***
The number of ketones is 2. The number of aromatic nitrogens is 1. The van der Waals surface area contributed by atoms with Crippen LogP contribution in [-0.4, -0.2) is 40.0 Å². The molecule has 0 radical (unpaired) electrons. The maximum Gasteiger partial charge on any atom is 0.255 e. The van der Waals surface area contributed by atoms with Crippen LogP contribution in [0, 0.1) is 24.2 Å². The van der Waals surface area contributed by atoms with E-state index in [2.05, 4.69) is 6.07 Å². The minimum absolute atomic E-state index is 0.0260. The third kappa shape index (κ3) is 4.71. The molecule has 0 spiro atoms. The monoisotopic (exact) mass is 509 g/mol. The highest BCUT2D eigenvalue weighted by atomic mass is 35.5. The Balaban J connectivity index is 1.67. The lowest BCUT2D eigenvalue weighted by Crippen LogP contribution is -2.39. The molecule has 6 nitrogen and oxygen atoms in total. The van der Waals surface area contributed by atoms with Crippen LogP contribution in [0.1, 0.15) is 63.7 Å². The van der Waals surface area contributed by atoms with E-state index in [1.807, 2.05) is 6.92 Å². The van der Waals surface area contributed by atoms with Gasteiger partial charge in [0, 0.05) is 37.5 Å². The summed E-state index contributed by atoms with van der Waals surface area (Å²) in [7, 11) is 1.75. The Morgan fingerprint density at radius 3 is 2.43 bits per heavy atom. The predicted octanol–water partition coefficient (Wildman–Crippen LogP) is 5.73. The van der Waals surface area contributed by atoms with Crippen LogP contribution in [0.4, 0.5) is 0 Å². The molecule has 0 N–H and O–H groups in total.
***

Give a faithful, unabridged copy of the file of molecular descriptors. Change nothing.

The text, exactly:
The number of ketones is 2. The number of aromatic nitrogens is 1. The van der Waals surface area contributed by atoms with Crippen LogP contribution in [-0.4, -0.2) is 40.0 Å². The molecule has 0 radical (unpaired) electrons. The maximum Gasteiger partial charge on any atom is 0.255 e. The van der Waals surface area contributed by atoms with Crippen LogP contribution in [0, 0.1) is 24.2 Å². The van der Waals surface area contributed by atoms with E-state index in [2.05, 4.69) is 6.07 Å². The minimum absolute atomic E-state index is 0.0260. The third kappa shape index (κ3) is 4.71. The molecule has 0 spiro atoms. The monoisotopic (exact) mass is 509 g/mol. The highest BCUT2D eigenvalue weighted by atomic mass is 35.5. The Balaban J connectivity index is 1.67. The lowest BCUT2D eigenvalue weighted by Crippen LogP contribution is -2.39. The molecule has 6 nitrogen and oxygen atoms in total. The van der Waals surface area contributed by atoms with Crippen LogP contribution in [0.1, 0.15) is 63.7 Å². The van der Waals surface area contributed by atoms with E-state index in [1.807, 2.05) is 6.92 Å². The van der Waals surface area contributed by atoms with Gasteiger partial charge in [0, 0.05) is 37.5 Å². The summed E-state index contributed by atoms with van der Waals surface area (Å²) in [7, 11) is 1.75. The Morgan fingerprint density at radius 3 is 2.43 bits per heavy atom. The predicted octanol–water partition coefficient (Wildman–Crippen LogP) is 5.73. The van der Waals surface area contributed by atoms with Crippen LogP contribution in [0.4, 0.5) is 0 Å². The molecule has 0 N–H and O–H groups in total.